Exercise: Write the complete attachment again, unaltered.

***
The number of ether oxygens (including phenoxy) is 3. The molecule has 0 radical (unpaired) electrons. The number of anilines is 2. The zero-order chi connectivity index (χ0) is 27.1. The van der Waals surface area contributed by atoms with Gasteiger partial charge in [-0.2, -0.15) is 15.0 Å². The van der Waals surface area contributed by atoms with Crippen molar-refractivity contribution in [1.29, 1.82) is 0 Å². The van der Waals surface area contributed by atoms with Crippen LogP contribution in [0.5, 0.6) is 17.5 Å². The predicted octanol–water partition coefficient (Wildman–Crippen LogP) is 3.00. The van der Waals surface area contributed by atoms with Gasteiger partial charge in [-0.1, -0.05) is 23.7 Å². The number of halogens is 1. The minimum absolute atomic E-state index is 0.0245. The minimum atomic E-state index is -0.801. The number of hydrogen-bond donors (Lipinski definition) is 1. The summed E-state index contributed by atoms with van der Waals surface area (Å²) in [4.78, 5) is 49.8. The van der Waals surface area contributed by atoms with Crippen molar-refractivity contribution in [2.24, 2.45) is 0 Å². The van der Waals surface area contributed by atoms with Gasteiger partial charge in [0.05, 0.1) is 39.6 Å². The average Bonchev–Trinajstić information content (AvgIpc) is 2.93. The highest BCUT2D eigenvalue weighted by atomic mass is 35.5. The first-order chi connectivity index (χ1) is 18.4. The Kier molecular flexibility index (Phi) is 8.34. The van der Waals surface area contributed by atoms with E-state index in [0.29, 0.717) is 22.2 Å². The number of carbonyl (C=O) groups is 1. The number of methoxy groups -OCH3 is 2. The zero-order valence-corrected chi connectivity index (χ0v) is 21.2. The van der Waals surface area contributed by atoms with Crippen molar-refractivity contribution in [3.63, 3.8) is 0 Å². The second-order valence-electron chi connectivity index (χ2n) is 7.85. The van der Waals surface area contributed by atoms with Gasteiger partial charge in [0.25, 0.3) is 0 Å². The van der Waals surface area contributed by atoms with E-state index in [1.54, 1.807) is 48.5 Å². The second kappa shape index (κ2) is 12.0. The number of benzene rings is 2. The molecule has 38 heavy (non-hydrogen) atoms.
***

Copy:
The number of ether oxygens (including phenoxy) is 3. The molecule has 0 radical (unpaired) electrons. The number of anilines is 2. The zero-order chi connectivity index (χ0) is 27.1. The van der Waals surface area contributed by atoms with Gasteiger partial charge in [-0.2, -0.15) is 15.0 Å². The van der Waals surface area contributed by atoms with Crippen molar-refractivity contribution in [1.29, 1.82) is 0 Å². The van der Waals surface area contributed by atoms with Crippen LogP contribution in [0.5, 0.6) is 17.5 Å². The predicted octanol–water partition coefficient (Wildman–Crippen LogP) is 3.00. The van der Waals surface area contributed by atoms with Gasteiger partial charge in [-0.1, -0.05) is 23.7 Å². The number of halogens is 1. The minimum absolute atomic E-state index is 0.0245. The minimum atomic E-state index is -0.801. The number of hydrogen-bond donors (Lipinski definition) is 1. The summed E-state index contributed by atoms with van der Waals surface area (Å²) in [4.78, 5) is 49.8. The van der Waals surface area contributed by atoms with Crippen molar-refractivity contribution in [2.24, 2.45) is 0 Å². The van der Waals surface area contributed by atoms with Gasteiger partial charge in [0.05, 0.1) is 39.6 Å². The average Bonchev–Trinajstić information content (AvgIpc) is 2.93. The highest BCUT2D eigenvalue weighted by atomic mass is 35.5. The first-order chi connectivity index (χ1) is 18.4. The Kier molecular flexibility index (Phi) is 8.34. The van der Waals surface area contributed by atoms with E-state index in [0.29, 0.717) is 22.2 Å². The number of carbonyl (C=O) groups is 1. The number of methoxy groups -OCH3 is 2. The zero-order valence-corrected chi connectivity index (χ0v) is 21.2. The van der Waals surface area contributed by atoms with Crippen molar-refractivity contribution in [3.63, 3.8) is 0 Å². The second-order valence-electron chi connectivity index (χ2n) is 7.85. The van der Waals surface area contributed by atoms with Gasteiger partial charge in [0.25, 0.3) is 0 Å². The van der Waals surface area contributed by atoms with E-state index in [1.54, 1.807) is 48.5 Å². The second kappa shape index (κ2) is 12.0. The number of benzene rings is 2. The molecule has 38 heavy (non-hydrogen) atoms.